Californians for Pesticide Reform

For More Information Contact CALPIRG 415-206-9338 x303 or 916-448-4516

Californians for Pesticide Reform (CPR) 415-981-3939 x6


Public Schools to Notify Parents about Pesticide Use

Coalition Releases New "Healthy Schools Pesticide Action Kit" [San Francisco, CA] As families gear up for the new school year, parents across the state will receive first ever notification about the use of harmful pesticides in their children's schools, thanks to requirements of a new law, the Healthy Schools Act.

"I'm proud to have led the fight for healthy schools and to see it pay off in greater protection for California's children," said Kevin Shelley (D- San Francisco/San Mateo), who authored the Healthy Schools Act (AB 2260). "Toxics and pesticides don't mix. I know parents will use this information to learn about how to protect their kids from the dangers of pesticides." Assembly Majority Leader Kevin Shelley joined members of the Healthy Schools Campaign Coalition today as they released a new kit to help parents, students and school staff understand the new law and how they can use it to implement least-toxic pest control policies in their districts.

"Parents should be on the lookout for written notice of pesticide use in their "back to school" forms," said Nancy Spradling, Executive Director of the California School Nurses Organization (CSNO). "Notification is a key component of this new law which was supported by CSNO to give parents, teachers, staff and students access to critical information about pesticide use in schools."

The Healthy Schools Campaign, including the PTA, CSNO, Physicians for Social Responsibility, CALPIRG, and other health and children's advocates today released a new kit to help parents, students and school staff understand the new law and how they can use its provisions to implement least-toxic pest control policies in their districts. The publication, "Healthy Schools Pesticide Action Kit" (PAK) is available free of charge by calling 888-CPR-4880 or visiting

"Parents, teachers and school officials will be able to use this kit to understand the law, and how to protect kids from exposure to dangerous pesticides," said Teri Olle, Toxics Program Director of the California Public Interest Research Group (CALPIRG), a co-author of the PAK. "The Healthy Schools Act takes the first step of giving us information about pesticide use, but now concerned parents, teachers and school districts should turn this information into action to make sure kids are protected."

Many studies indicate that children are especially susceptible to pesticide poisons. Because their bodies are still developing and because they play on the ground and put objects in their mouths, kids are at risk of greater exposure and harm. Childhood cancers, asthma, and other serious health problems are on the rise in California. Surveys show that many school districts now use pesticides linked to these diseases as well as nerve poisons, reproductive toxins and acutely toxic pesticides.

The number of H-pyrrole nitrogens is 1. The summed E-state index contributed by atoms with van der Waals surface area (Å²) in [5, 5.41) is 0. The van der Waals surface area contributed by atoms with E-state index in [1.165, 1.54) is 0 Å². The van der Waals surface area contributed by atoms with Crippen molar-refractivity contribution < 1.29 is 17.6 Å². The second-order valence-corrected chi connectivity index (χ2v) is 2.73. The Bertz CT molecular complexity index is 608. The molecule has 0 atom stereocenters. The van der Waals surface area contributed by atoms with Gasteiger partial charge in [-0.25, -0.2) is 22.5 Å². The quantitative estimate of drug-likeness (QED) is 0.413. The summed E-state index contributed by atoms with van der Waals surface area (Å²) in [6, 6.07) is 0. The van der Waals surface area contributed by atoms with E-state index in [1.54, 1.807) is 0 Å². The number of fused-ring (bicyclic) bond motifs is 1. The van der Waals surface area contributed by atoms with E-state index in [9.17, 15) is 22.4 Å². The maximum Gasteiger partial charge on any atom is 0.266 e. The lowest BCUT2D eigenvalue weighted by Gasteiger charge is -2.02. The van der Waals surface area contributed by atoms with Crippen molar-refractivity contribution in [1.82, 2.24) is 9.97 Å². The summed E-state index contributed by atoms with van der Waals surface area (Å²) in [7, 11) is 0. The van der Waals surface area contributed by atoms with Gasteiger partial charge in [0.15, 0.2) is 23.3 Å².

"An ounce of prevention is worth a pound of cure," said Felix Aguilar, M.D., M.P.H., and Board President of Physicians for Social Responsibility-Los Angeles. "We should do everything we can to take precautionary measures to protect children from unnecessary exposure to dangerous pesticides. Pesticides may trigger asthma attacks and have been linked to certain types of childhood cancer and learning disabilities. School districts should work toward eliminating pesticides from the school site to protect kids."

In California, surveys of public schools indicate that toxic pesticide use is widespread-and that parental notification is almost nonexistent. In response, lawmakers passed the Healthy Schools Act, which provides parents the right to know about pesticide use in their children's schools while promoting least-toxic IPM as the preferred policy of the state. Least-toxic IPM employs common sense preventative approaches, prioritizes children's health, and often saves schools money in the long run. A growing number of school districts around the country have found that effective pest control is possible without toxic pesticides. Some California school districts that have taken the lead in protecting children's health by adopting strong IPM policies include Oakland Unified, Arcata, Kentfield, Placer Hills Union, San Francisco Unified, Ventura Unified, and Los Angeles Unified. ### To order a copy of the Healthy Schools Pesticide Action Kit, call 888-CPR-4880 (outside California, 415-981-3939) or visit the Healthy Schools Website: --

Californians for Pesticide Reform 49 Powell Street, Suite 530 San Francisco, CA 94102 Phone 415-981-3939 ext. 6 Fax 415-981-2727

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